Tetiaroa atoll, an almost desert island northeast of Tahiti (one single family lives there), is commonly seen as a well preserved island. But, flying over Tetiaroa in helicopter or walking along its beaches, one notices an important pollution due to waste and debris of all kind (bottles, drums, buoys, shoes, paint cans, fridge, etc.) washed ashore by the ocean.
Some have been laying here for weeks, others, for decades. All represent a threat to the beauty of the island and to the marine life.
From April 17th to 19th of 2007, in the context of the worldwide Earth Day celebration, with the authorization of the family owning the atoll, a team of 13 volunteers settled on Tetiaroa for a 3-days beach cleanup operation.
With the very crucial help of Teihotu Brando and his family, 70 % of all beaches of the 12 motu (islands) of the atoll were cleaned. The Onetahi motu, where the family lives, and where the former hotel was set, and the inside of the motu, were not cleaned.
On Thursday 19h, all the garbage collected was gathered on Rimatuu motu, and sorted by categories: recyclable waste, non-recyclable waste, large trash, other… All trash were then embarked on a fishing boat to be send to Tahiti, were the city of Arue (from which Tetiaroa depends) treated them properly.
Recyclable: plastic (5m3), glass (1 m3), aluminium and tin cans
Non-recyclable: plastic shoes, plastic bags, fishing material (3 m3), polystyrene (1 m3), and many other strange or large objects for a total of 840 kg.
15m3 of various trash have been collected but there may be at least the same quantity remaining on the atoll.
Plastic bottles were the most important in quantity. Interesting to note that all these bottles could have been recycled by their users, instead of ending up in the sea, where they can live up to 500 years and kill marine life. Unfortunately, damaged by the sea and the sun, all this supposedly “recyclable” waste could not be recycled any more.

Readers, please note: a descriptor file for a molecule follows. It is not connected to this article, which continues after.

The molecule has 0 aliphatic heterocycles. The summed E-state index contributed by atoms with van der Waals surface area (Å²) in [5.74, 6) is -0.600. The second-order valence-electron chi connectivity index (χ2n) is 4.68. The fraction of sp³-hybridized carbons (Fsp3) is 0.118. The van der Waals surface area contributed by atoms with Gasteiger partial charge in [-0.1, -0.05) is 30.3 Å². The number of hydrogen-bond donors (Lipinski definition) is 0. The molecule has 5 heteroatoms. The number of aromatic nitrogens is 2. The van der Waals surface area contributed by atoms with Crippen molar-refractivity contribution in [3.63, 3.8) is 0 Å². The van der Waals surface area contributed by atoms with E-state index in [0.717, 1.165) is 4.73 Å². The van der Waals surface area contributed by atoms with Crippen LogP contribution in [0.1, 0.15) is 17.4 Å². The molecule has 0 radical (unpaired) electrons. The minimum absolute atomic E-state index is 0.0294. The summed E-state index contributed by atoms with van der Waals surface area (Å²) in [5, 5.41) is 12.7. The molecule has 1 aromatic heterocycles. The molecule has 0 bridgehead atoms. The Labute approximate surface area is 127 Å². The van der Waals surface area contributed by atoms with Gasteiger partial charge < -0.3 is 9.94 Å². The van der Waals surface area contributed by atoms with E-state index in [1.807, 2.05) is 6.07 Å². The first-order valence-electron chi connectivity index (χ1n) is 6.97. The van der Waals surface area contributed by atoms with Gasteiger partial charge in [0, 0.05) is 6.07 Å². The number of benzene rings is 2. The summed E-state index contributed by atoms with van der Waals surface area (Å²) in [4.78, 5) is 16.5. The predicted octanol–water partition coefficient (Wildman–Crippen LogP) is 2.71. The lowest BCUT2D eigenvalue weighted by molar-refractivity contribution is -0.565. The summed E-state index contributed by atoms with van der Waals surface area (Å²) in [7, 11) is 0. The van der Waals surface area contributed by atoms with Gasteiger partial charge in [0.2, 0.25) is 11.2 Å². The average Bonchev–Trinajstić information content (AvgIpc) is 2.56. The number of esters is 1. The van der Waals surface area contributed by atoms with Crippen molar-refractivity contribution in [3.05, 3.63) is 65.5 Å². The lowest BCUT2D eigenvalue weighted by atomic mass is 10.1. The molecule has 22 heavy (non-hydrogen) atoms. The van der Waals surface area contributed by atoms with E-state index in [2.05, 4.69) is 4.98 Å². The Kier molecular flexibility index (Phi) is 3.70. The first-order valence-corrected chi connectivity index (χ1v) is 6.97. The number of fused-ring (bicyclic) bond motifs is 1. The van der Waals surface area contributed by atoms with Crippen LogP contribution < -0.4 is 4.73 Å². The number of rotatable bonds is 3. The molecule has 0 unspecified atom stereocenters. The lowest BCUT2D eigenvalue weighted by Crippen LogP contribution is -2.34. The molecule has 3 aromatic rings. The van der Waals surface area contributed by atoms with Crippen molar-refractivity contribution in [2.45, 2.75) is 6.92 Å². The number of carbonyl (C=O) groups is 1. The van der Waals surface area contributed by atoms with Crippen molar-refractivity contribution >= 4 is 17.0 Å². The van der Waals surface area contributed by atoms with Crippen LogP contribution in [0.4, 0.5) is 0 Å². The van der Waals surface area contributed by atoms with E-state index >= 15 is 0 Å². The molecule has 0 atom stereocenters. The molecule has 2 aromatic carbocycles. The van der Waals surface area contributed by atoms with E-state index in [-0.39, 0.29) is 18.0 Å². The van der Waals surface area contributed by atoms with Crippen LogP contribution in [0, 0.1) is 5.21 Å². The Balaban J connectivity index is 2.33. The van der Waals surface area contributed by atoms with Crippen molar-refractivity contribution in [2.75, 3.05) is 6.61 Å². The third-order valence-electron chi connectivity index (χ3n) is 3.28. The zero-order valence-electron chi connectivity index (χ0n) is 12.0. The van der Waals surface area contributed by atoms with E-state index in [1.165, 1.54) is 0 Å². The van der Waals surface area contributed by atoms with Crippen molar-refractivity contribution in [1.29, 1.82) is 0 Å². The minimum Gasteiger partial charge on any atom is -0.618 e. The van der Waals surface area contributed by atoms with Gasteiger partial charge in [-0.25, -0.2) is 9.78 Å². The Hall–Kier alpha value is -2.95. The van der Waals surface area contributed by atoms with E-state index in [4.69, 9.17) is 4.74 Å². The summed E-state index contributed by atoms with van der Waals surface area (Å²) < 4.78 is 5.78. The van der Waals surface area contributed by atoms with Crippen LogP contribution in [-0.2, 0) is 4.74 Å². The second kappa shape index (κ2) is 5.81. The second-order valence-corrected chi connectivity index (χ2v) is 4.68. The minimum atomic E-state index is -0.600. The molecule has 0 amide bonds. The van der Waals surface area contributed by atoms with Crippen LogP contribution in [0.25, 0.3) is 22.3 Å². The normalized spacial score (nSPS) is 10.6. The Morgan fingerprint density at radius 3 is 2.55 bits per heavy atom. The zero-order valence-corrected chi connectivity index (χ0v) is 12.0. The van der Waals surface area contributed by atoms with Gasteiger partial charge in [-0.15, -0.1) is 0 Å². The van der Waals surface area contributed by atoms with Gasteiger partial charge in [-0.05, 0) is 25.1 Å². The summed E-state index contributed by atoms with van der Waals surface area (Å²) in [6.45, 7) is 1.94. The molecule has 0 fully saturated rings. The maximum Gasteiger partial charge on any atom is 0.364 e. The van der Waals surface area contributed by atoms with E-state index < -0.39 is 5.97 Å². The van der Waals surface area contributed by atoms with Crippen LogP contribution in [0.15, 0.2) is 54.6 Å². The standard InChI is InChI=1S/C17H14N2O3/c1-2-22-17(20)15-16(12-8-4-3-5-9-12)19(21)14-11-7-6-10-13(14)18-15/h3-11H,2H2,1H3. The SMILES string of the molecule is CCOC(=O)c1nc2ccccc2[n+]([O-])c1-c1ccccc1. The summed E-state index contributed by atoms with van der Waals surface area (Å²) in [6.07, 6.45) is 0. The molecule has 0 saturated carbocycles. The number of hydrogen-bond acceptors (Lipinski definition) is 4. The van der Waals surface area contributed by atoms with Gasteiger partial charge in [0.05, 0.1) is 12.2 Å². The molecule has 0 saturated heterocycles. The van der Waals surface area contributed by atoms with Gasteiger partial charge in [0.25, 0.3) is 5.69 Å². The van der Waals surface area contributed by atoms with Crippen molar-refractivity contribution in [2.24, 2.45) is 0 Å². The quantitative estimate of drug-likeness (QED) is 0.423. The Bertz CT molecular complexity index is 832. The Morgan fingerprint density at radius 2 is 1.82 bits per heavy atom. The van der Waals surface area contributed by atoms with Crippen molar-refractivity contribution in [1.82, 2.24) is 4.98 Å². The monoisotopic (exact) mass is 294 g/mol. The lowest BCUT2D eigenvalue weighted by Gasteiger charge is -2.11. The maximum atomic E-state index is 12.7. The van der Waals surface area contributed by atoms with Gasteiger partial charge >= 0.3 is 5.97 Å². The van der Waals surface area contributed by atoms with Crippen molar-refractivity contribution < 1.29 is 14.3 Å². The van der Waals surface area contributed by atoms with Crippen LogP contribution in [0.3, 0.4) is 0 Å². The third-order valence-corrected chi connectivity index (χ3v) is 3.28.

Plastic bags and fishing material (ropes, nets and nylon) represent the most dangerous threat for marine life (birds, turtles, cetaceans…) by absorption or entanglement and suffocation. Unexpected objects were found, like parts of car, TV frame, old washing machine, fridge’s door, wheels, lighters, darts game, markers, lipstick, plastic chairs, toys, brushes, brooms, and dozens of light bulbs and neon… In a word, the usual content of a dustbin. Instead, all this trash has been thrown in nature, by irresponsible persons.
According to the large number of Vaimato and Eau Royale plastic bottles and “made in Tahiti” plastic shoes, it is very likely that a large part of the waste collected originated from Tahiti and Moorea.
The Tetiaroa giant beach cleanup operation not only cleared tetiaroa’s beaches from their garbage, but was also a good way for raising population’s awareness on ocean pollution an its threats to marine life.
Teihotu, Jean-Marc, Nicolas, Matthieu, Moana, Matai, Karynn, Sylvie, Nicky, Veena, Valentine, Eric, Elodie, Tepoe, Anne, Cécile, Benoît, the Sylviane 5 and its crew.
This operation was organized thanks to the help and support of:
– the Brando family
– Minister of Tourism and Environment
– City of Arue
– Moorea Dolphin Center
– InterContinental Resort&Spa